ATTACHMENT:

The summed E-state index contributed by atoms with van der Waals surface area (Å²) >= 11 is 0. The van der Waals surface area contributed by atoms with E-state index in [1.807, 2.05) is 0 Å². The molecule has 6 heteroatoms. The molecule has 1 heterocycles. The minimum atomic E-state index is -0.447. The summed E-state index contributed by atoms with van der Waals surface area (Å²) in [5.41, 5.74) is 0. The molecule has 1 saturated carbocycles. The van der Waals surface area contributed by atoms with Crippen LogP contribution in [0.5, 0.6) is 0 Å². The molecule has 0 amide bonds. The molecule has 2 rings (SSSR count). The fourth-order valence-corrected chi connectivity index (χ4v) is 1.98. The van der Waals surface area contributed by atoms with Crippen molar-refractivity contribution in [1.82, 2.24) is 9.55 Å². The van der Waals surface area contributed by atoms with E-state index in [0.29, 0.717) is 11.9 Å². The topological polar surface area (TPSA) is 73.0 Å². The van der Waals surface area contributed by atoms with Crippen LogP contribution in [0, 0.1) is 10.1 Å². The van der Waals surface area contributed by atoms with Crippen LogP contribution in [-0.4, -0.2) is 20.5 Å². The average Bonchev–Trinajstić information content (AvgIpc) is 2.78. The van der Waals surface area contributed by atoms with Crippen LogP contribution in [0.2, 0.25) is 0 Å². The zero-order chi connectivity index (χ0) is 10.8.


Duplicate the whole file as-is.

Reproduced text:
The summed E-state index contributed by atoms with van der Waals surface area (Å²) >= 11 is 0. The van der Waals surface area contributed by atoms with E-state index in [1.807, 2.05) is 0 Å². The molecule has 6 heteroatoms. The molecule has 1 heterocycles. The minimum atomic E-state index is -0.447. The summed E-state index contributed by atoms with van der Waals surface area (Å²) in [5.41, 5.74) is 0. The molecule has 1 saturated carbocycles. The van der Waals surface area contributed by atoms with Crippen LogP contribution in [0.5, 0.6) is 0 Å². The molecule has 0 amide bonds. The molecule has 2 rings (SSSR count). The fourth-order valence-corrected chi connectivity index (χ4v) is 1.98. The van der Waals surface area contributed by atoms with Crippen molar-refractivity contribution in [1.82, 2.24) is 9.55 Å². The van der Waals surface area contributed by atoms with E-state index in [0.29, 0.717) is 11.9 Å². The topological polar surface area (TPSA) is 73.0 Å². The van der Waals surface area contributed by atoms with Crippen LogP contribution in [0, 0.1) is 10.1 Å². The van der Waals surface area contributed by atoms with Crippen LogP contribution in [-0.4, -0.2) is 20.5 Å². The average Bonchev–Trinajstić information content (AvgIpc) is 2.78. The van der Waals surface area contributed by atoms with Crippen LogP contribution in [0.2, 0.25) is 0 Å². The zero-order chi connectivity index (χ0) is 10.8.